At an instant t2, voltage V3 reaches the value Vbe of the base-emitter threshold voltage of transistor Tr1 so that this transistor is turned on. A current now flows through winding L3 via resistor R3 to the base of transistor Tr1 and a current flows to the collector via resistor R4. The voltage at the collector becomes substantially zero so that transistor S2 is turned off. Due to the energy stored in inductance L4, the current I flowing therethrough, which was an increasing, substantially linear function of time from instant t1, continues to flow in the same direction but now through diode D3 in accordance with a decreasing, substantially linear function of time. Voltage V2 is substantially zero. At an instant t3 transistor S1 is turned off. The current through winding L1, on the one hand, and the current through winding L3 and diode D2, on the other hand, stop, while the energy stored in transformer T produces a current through winding L2, this current finding a path through rectifier D1. The voltage at its anode, i.e. the peak value of the square-wave voltage across winding L2, is substantially equal to Vo1. Voltage V1 is inverted and is substantially equal to -(n3 /n2)Vo1 in which n2 is the number of turns of winding L2. Voltage V3, which was clamped at the value Vbe between instants t2 and t3, now decreases because capacitor C3 is being discharged. The discharge current flows through resistor R3 and winding L3. Voltage V3 varies as the integral of this current and decreases as a substantially linear function of time, the slope being approximately proportional to the afore-given value of voltage V1.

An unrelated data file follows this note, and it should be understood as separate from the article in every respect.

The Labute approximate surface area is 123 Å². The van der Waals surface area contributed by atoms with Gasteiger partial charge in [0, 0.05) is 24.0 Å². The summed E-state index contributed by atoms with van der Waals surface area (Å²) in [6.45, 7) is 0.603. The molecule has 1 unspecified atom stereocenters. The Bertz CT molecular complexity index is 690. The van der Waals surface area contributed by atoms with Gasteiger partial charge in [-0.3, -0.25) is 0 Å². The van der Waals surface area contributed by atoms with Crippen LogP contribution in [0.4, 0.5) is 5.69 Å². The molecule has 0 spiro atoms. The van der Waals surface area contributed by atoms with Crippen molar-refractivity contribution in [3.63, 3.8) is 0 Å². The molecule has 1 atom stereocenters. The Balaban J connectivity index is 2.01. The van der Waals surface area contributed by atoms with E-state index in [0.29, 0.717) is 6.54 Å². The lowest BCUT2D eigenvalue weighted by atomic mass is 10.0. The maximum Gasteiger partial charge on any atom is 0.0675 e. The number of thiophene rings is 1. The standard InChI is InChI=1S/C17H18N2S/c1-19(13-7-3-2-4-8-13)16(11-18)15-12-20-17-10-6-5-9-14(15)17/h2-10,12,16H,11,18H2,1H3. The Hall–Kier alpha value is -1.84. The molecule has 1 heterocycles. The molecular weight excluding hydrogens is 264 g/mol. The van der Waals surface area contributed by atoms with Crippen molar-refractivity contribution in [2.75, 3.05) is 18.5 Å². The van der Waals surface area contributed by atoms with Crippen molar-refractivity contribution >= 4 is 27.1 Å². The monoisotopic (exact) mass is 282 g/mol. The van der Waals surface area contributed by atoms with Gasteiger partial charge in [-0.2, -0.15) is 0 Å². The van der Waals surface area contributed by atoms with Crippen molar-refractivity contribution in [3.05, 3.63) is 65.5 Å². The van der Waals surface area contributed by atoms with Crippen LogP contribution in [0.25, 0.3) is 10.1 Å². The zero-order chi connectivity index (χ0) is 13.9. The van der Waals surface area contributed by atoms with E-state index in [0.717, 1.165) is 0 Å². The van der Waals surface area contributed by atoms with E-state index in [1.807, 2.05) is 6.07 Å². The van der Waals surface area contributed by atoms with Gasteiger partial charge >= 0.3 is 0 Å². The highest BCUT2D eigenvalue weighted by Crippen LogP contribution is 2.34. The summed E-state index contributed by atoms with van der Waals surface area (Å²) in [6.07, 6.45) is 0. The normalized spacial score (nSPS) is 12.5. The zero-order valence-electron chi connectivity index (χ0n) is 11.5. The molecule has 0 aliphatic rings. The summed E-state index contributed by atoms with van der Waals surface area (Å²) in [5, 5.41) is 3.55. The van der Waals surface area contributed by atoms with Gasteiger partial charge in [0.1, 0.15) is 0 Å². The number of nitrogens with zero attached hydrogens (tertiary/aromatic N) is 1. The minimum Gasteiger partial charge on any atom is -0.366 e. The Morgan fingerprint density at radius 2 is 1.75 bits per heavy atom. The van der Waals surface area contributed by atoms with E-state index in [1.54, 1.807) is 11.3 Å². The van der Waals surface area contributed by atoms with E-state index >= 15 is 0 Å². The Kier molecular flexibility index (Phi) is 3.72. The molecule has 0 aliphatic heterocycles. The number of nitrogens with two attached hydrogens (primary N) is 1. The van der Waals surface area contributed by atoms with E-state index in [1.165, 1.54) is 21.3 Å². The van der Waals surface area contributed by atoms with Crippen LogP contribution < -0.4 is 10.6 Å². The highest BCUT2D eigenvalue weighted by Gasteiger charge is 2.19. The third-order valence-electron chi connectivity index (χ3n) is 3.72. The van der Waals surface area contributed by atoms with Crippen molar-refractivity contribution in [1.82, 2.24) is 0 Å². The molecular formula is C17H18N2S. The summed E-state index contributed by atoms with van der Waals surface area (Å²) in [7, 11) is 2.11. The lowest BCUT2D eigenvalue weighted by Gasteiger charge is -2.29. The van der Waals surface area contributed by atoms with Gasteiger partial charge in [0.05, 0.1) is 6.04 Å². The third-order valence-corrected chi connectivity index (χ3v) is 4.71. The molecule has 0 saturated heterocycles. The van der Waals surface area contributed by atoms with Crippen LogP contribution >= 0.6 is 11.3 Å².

The situation described is maintained until transistor S1 is turned on again at an instant t4. Instant t4 corresponds to instant t1 and the interval between these instants is equal to one period of the switching signal applied to transistor S1. Until instant t4, current I continues to flow in the way already mentioned. Inductance L4 has such a value that current I does not become zero. The a.c. component across capacitor C2 has a comparatively small amplitude so that large currents to load R2 are possible and capacitor C2 can be given a small capacitance.